Are Kangal Dogs Dangerous or Just Ride-Or-Die Protectors?
We could have a hasty judgment on Kangal shepherds who train these dogs to fight so that they become better guardians. But remember that these people live in dangerous places where boars and bears are a real threat to them and their herds.
Many of these people rely exclusively on breeding. For them, it’s unacceptable to lose a herd member. So they look for dogs that are comfortable at confronting a wolf or a bear in case of an attack. If you ask me, they’re doing the best they can to survive.
How Much Is a Kangal Dog?
Kangals are usually born in a litter of 5–10 puppies, and they’re absolutely adorable. There’s nothing more amusing than a bunch of Kangal puppies running at you at full speed.
Professional breeders sell these dogs for about $1,500–$2,000 per puppy. The price always varies, and since that’s an incredibly rare breed, it’s usually higher. A purebred Kangal dog may reach up to $4,000, especially if it originated from Turkey. Still, getting a purebred is a mission impossible due to Turkey’s laws for export.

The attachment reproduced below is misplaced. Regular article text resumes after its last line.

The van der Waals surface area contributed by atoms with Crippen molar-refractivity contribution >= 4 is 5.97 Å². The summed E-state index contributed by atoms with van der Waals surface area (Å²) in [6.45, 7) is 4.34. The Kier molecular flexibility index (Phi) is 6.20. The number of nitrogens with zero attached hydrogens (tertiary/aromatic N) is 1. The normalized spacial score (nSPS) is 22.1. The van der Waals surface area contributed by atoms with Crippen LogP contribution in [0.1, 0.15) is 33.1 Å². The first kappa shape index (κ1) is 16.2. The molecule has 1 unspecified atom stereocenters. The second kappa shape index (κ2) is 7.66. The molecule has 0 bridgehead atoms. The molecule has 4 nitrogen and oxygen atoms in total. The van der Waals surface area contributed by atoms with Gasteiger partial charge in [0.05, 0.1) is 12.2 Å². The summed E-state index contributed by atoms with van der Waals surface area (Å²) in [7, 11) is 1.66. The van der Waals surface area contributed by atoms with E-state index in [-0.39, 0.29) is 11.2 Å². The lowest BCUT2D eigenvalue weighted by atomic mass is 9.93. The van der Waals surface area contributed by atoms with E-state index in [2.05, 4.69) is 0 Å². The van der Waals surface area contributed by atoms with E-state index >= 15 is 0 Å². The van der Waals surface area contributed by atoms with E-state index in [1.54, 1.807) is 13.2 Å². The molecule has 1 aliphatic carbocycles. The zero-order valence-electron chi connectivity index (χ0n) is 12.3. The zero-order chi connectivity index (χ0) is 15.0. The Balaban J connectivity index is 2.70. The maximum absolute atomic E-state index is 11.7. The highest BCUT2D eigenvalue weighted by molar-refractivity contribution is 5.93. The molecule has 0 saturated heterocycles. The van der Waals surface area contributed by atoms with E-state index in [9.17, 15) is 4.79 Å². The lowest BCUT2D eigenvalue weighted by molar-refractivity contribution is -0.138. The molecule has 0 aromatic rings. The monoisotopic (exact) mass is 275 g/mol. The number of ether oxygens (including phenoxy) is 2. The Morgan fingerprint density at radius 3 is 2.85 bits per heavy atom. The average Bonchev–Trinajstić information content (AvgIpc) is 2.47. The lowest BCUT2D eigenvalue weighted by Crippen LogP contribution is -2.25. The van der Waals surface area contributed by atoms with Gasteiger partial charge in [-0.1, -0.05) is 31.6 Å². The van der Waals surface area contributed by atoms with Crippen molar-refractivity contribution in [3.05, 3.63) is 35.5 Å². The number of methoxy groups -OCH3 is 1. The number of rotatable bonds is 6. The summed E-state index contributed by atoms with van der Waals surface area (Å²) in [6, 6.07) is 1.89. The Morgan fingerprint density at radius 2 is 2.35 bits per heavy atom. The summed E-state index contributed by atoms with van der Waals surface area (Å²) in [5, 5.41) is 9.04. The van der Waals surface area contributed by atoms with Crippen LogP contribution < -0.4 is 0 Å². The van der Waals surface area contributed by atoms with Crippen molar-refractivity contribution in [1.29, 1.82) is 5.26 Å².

Final Thoughts on Living With My Two Gentle Beasts
So, what’s it like having a Kangal?
Well, for such big dogs, I sometimes can’t even hear them. Even if I don’t know where they are, I know they’re constantly watching. They pretty much sleep with one eye open, so they know exactly what’s happening. If they notice anything unusual, they’ll let you know.
The breed doesn’t go around with its sleeves rolled up looking for trouble. They aren’t aggressive, and they’ll take care of you and your herd. A Kangal dog will give its heart and soul to you. Also, they don’t ever hold back — they’re all-or-nothing dogs. The trouble with me is that I’m an all-or-nothing person, and that’s what I like about them.